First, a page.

Sun Microsystems got $7.6 million of taxpayer money for “free services.”  The Times’ editorial board said nothing.  

For every one of these glaring examples, the Times said nothing.

Even more recently, Microsoft admitted to keeping $92 billion offshore to avoid paying $29 billion in fair-share taxes.   The Times, predictably, said nothing.

Both Nguyen’s refutation of Borenstein’s piece and his editorial outlining the specific giveaways of taxpayer money to private enterprises listed above can be found here:

Again, these two pieces should have been printed so readers and the citizens at large can see both sides and determine for themselves which side is slanting, hiding and dodging.  Nguyen and Public Employees Union, Local #1 have no problems with putting the Times’ pieces next to his responses.  Nguyen has every confidence that when examined side by side, Borenstein, Hatfield, and the Times’ contrived narrative will be seen as the propaganda mouthpiece that they are, and their supposed “points of argument” will fall apart.

While neither responses from Nguyen on behalf of public employees made it to print in the Contra Costa Times, they may have had some effect after all.  It is curious coincidence that after being blasted by these two guest opinions, the Times went nearly two months without a single column and/or editorial badmouthing labor unions, pensions, and/or public employees.

And then, surprisingly, on Labor Day weekend, the Times ran an editorial that highlighted income inequality in the bay area.  That piece can be found here:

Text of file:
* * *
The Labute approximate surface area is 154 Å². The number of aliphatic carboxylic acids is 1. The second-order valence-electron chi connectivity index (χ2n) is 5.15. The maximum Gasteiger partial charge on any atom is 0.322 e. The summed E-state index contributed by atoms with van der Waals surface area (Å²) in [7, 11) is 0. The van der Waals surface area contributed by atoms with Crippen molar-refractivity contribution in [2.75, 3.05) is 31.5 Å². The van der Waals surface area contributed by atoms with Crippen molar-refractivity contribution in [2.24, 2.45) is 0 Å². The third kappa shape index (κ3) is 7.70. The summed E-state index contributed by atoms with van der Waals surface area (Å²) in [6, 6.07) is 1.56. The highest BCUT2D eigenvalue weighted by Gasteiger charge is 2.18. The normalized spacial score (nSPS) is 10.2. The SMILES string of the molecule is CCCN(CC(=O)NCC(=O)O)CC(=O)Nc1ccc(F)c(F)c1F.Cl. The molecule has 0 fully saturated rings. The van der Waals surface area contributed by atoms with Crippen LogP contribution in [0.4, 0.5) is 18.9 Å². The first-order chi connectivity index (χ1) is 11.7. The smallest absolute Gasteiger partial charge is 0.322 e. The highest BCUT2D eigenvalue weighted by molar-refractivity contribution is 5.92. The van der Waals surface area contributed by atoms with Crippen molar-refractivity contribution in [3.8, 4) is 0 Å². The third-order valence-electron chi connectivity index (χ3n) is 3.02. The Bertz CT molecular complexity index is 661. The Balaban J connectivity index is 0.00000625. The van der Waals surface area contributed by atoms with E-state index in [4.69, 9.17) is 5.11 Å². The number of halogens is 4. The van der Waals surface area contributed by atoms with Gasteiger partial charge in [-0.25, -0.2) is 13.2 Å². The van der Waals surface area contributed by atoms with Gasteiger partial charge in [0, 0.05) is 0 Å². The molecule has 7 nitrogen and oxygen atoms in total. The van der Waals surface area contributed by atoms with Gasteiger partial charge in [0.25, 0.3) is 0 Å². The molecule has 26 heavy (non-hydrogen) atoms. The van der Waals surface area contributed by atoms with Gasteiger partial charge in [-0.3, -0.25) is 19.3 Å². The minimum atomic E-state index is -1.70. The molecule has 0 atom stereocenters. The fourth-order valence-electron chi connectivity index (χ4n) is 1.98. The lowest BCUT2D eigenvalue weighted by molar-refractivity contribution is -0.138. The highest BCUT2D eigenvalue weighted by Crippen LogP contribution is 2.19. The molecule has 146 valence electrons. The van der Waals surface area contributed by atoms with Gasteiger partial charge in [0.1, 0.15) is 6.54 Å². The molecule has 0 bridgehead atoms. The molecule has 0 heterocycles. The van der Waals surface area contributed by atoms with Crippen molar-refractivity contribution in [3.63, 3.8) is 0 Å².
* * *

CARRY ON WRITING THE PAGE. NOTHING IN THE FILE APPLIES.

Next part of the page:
But don’t be fooled.  This is not the Times’ editorial board suddenly finding compassion or finding a soul.  This is the Times giving lip service, pandering to the holiday, at best.  

Consider how disingenuous it is for the Times editorial board to publicly slam public employees, pensions, health care, and unions for 18 months, and then turn around and bemoan the huge income gap that exists, and how the income gap the Times has suddenly discovered is leading to the disappearance of the middle class.  

Adequate health care coverage and retirement security—along with a living wage—are some of the last pillars upholding the middle class.  And labor unions play a major, leading role in fighting for and securing those benefits.

The Times running that “aww shucks, middle class” editorial on Labor Day weekend, after heartily abusing workers and unions for a year and a half is actually beyond patronizing.

To run that piece on any day, given the Times’ long-standing track record of vilifying the pylons upholding the middle class, would be disingenuous lip service.  

To run it on Labor Day weekend makes it wanton theatrics—like a spouse looking for a slate full of wrongs to be instantly cleansed, who offers as hollow apology a handful of flowers uprooted from a neighbor’s yard…roots, dirt, thorns and all. 

By: Philip Hu, Assistant General Manager, Public Employees Union, Local 1